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U.S. Spent Much More in Afghan War Than in Support for Ukraine So Far, Contrary to Online Claim

FactCheck -

Quick Take  

The U.S. spent more than $849 billion in the 20-year war in Afghanistan and has spent about $113 billion to support Ukraine since Russia invaded in 2022. But a video on social media falsely claims that the aid for Ukraine is “double the U.S. expenditure for its own war in Afghanistan.”

Full Story

The U.S. has spent more than $849 billion since it invaded Afghanistan in 2001, and it continues to spend money on reconstruction, according to recent government reports.

The U.S. has spent about $113 billion so far on aid to Ukraine since Russia invaded that country in early 2022.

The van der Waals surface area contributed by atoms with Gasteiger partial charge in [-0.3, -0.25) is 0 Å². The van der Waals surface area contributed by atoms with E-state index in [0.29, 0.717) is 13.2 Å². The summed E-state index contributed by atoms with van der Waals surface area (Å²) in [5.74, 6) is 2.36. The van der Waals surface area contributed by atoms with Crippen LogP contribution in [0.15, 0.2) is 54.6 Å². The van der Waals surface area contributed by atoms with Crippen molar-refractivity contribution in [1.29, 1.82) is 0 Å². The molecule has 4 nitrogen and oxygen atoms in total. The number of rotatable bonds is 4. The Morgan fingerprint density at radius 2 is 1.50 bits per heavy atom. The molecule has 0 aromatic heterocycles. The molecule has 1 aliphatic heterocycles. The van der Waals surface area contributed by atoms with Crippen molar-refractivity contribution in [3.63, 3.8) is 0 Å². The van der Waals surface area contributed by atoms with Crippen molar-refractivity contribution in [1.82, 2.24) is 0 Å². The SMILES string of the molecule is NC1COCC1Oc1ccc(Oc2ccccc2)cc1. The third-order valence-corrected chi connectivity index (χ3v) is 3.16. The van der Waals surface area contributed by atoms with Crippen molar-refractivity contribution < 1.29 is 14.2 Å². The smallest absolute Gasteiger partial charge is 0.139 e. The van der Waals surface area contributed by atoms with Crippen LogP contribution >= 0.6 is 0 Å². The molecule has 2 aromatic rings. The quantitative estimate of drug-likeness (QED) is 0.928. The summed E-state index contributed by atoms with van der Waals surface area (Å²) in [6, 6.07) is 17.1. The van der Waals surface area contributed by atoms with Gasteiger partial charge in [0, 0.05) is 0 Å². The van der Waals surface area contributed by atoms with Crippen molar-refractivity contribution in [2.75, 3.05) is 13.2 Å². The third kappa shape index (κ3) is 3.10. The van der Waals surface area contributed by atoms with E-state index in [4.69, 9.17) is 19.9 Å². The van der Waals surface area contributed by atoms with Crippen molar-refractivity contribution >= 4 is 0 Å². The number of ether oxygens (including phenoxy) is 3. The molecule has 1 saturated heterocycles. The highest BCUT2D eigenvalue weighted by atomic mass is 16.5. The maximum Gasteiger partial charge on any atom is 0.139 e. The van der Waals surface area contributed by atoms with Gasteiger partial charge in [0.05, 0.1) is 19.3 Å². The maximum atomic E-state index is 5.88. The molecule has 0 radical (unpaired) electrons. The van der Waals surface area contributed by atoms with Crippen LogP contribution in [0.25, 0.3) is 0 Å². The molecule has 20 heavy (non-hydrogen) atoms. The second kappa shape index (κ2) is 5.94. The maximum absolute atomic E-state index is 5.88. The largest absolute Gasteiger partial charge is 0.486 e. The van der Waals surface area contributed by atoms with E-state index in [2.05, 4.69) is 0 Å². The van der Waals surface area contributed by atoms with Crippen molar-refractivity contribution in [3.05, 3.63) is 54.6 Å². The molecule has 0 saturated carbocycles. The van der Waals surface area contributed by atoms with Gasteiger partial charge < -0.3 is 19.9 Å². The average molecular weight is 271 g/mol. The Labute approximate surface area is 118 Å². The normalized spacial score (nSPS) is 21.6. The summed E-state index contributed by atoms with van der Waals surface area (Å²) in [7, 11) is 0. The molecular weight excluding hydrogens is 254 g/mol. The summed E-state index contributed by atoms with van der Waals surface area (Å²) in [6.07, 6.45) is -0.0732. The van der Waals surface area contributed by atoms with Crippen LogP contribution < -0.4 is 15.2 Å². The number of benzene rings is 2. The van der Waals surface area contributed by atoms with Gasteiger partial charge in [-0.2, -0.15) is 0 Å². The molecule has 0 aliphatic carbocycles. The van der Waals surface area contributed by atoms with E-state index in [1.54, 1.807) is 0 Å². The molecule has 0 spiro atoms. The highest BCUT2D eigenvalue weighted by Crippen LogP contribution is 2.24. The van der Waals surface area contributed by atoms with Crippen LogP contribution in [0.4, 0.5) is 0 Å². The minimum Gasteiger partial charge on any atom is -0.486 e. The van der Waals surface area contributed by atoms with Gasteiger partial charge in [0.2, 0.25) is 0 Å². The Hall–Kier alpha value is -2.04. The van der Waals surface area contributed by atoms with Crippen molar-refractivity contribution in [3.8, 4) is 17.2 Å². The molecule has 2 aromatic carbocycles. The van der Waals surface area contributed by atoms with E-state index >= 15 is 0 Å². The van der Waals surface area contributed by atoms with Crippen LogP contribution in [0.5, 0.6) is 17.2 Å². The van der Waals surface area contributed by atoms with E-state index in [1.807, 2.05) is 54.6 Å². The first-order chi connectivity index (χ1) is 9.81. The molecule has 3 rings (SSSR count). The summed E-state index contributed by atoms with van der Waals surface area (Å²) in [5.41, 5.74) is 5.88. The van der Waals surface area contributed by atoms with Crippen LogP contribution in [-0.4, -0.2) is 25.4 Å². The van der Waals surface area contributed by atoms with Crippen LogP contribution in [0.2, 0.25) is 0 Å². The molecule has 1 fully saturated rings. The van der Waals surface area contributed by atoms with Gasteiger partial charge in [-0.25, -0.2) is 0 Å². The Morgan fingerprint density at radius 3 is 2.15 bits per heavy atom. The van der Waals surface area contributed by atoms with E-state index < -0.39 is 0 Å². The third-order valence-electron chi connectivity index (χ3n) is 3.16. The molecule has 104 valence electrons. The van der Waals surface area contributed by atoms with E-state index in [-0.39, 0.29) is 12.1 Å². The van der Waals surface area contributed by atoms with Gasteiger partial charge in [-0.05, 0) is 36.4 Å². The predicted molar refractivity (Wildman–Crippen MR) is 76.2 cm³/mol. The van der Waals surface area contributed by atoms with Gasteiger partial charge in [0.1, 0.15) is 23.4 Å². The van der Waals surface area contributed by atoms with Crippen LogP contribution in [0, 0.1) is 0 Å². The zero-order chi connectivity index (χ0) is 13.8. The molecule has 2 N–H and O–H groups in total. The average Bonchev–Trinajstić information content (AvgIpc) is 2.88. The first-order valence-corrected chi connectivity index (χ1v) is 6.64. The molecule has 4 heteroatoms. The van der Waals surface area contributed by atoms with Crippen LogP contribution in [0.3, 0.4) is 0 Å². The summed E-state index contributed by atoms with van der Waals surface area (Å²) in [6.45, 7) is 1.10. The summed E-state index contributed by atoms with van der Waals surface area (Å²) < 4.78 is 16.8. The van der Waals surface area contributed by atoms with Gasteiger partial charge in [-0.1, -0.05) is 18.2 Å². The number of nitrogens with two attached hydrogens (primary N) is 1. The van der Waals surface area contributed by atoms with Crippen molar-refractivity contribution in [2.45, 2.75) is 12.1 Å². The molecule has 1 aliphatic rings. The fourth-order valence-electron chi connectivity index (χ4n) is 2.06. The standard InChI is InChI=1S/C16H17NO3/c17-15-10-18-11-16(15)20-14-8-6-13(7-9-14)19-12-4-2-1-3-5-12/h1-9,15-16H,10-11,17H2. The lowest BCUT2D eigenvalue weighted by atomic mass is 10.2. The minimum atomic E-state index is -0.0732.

But a video that’s been circulating on social media since mid-December claims that the amount spent in Ukraine is “double the U.S. expenditure for its own war in Afghanistan.”

That’s clearly false.

The U.S. was engaged in Afghanistan for 20 years and, according to the most recent report from the Special Inspector General for Afghanistan Reconstruction, spent a cumulative total of $849.7 billion.

The spending packages approved by Congress for Ukraine over the last year have, as we said, totaled roughly $113 billion$13.6 billion in March, $40 billion in May, $12.35 billion in September and $47 billion in December — including funding for NATO allies.

The totals for both Afghanistan and Ukraine include military spending and humanitarian aid.

Carlos Reyes, who posted the video on Dec. 13 to his Instagram account titled “the splendid savage podcast,” also called the aid to Ukraine “money laundering,” an apparent reference to another false claim that was spreading widely at the time. We’ve written about that, too.